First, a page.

Shakespeares in the Parks
Two comedies in the fine out of doors
by Katie Dettman and Suzi Steffen
Twins and puppets and music, oh my!
Puppets, visual aids and a wild
mixture of music anchor the Roving Park Players’ outdoor presentation of The Comedy of Errors. The young theater company makes Shakespeare accessible with a stripped-down manner and nothing to distract from the action.
Hilarious and entertaining, the production includes several unexpected turns, including silent pieces (lazzi) between scenes, which the actors perform wearing handmade masks. One of the lazzi incorporates a member of the audience.
The most entertaining bit of the play, which presents several instances of mistaken identity, is undoubtedly Bob Glasser’s all-too-brief portrayal of Dr. Pinch, a conjuring schoolmaster who wears a white doctor’s coat, a neon pink and green necktie and a black derby hat. As others speak in the scene, he repeatedly glances up at the sky and silently speaks to a specter unseen to the audience. He ends one of his scenes with a throwback to The Wizard of Oz, murmuring “What a world!” as he melts.
Other highlights include Katelyn Bruhn as Adriana and Kella Hanna-Wayne as her sister, Luciana. Each project and deliver their lines with clarity and the right amount of emotion some of the best acting in the production. The two also charm the audience with a capella duets, singing certain lines together or in a round. The play is intermixed with various forms of music, including recorded tunes blasted from the sound system behind the audience.
Director Vicki Harkovitch encourages much improvisation, and the company appreciates this freedom. Sam Hediger as Antipholus of Syracuse and Seth Hansen as Dromio of Syracuse employ synchronized slapstick to hilarious effect.
One of the more confusing aspects of the production is the portrayal of the officer of Ephesus by Big Rag Doll (so-called in the program); literally a big, rag doll, whose lines are spoken by whichever actor happens to be holding him at the time. Perhaps this is another way to draw in the audience, but it seems more distracting than anything else. Still, this is a production you shouldn’t miss.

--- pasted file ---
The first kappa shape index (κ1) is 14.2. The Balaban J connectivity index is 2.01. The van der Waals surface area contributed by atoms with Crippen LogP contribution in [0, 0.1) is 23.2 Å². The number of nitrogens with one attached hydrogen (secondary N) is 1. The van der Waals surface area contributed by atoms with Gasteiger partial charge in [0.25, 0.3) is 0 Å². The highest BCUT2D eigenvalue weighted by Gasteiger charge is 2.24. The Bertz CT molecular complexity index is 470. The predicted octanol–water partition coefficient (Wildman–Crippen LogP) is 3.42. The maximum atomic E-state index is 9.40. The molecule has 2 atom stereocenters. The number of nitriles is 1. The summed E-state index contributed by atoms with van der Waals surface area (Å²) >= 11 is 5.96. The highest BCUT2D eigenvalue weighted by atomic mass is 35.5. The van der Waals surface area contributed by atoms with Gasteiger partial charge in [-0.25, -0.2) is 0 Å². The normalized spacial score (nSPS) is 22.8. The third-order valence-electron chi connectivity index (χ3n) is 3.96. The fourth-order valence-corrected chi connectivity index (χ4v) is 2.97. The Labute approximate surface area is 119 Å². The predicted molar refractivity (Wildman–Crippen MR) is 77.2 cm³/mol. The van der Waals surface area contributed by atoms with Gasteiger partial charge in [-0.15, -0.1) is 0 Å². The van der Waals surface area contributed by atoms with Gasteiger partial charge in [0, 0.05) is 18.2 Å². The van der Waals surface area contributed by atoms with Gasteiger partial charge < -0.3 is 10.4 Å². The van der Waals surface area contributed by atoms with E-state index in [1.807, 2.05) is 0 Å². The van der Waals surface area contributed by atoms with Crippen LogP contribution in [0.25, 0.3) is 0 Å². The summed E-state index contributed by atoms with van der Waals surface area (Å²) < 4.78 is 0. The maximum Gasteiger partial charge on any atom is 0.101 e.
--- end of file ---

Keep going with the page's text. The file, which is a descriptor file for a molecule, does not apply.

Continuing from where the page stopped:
Errors continues on Aug. 21 & 22 at Campbell Senior Center’s garden, 155 High Street in Eugene, and on Aug. 23 & 24 at Island Park, 200 West B Street, Springfield. For more information, visit www.rovingparkplayers.org — Katie Dettman
All’s well that ends with a party
|A Merry Wife|
Rumor has it that Queen Elizabeth I, after viewing Henry IV, Parts I & II and Henry V, wanted more of the larger than life character of Falstaff. “Falstaff in love,” she asked of the good ol’ Bard, who obliged his absolute monarch with the witty, light Merry Wives of Windsor. For the 10th year of Free Shakespeare in the Park, director Sharon S`elove picked the comedy to enliven the evenings of those who flock to Amazon Community Park on August weekends.
As a kid, I attended many plays and musicals in parks, none of which ever included an evening of Shakespeare. The squirmy, whiny kids who talked, ran off to play, bugged their parents for more dinner and generally ignored about 65 percent of the play might explain my experiences — not that I resented the kids all of the time (though I did wonder if they had gotten to see the Story Lady tell the tale to help them understand the play ahead of time).
I didn’t entirely resent them because, hey, it’s community theater outside! For free! Which is fun. And to tell the truth, I got squirmy when I couldn’t hear the actors (Y’all! You have no microphones! Project!), and we definitely ate dinner before intermission rolled around. But in the midst of this good-hearted community attempt at a complex comedic mix of misunderstandings, some of the actors stand out. Stuart Phillips as Master Ford garners the lion’s share of inter-scenic applause, for he wisely appeals directly to the audience and understands how to make his character’s jealousy seem logical instead of manic. AnnMarie Maurer as Mistress Page provides many a lively moment, as do two of the other women, Danette Lamson as Mistress Quickly and Sarah Cassady as the Host of the Garter.
But what of our Falstaff, young (deep breath) Joshua David Robert Vernon Gambill? Aside from having the most pretentious name on any Eugene cast list, Gambill doesn’t quite have the chops for Falstaff — at least, not yet. The part requires some cynical self-knowledge that takes a few years to acquire. Still, he performs competently, and on the intensely hot night I attended the production, he drew some laughs even from the kids, who often repeated the things he said.
Take a picnic (but save the alcohol for after the show), take your neighbors, take your senses of patience and humor, and you’ll enjoy Merry Wives. The costumes, especially in the mad heat of August, pretty much blow the mind, and even if you can only hear a portion of the play (sit as close as you can), you’ll have a good time. After all, the play ends with a hunt, lots of fairies, a marriage of love and a big party. All good things for the summer.
The Merry Wives of Windsor continues Aug. 23 & 24 and 30 & 31 at Amazon Community Park. Story Lady preshow at 5 pm; performances at 6 pm. — Suzi Steffen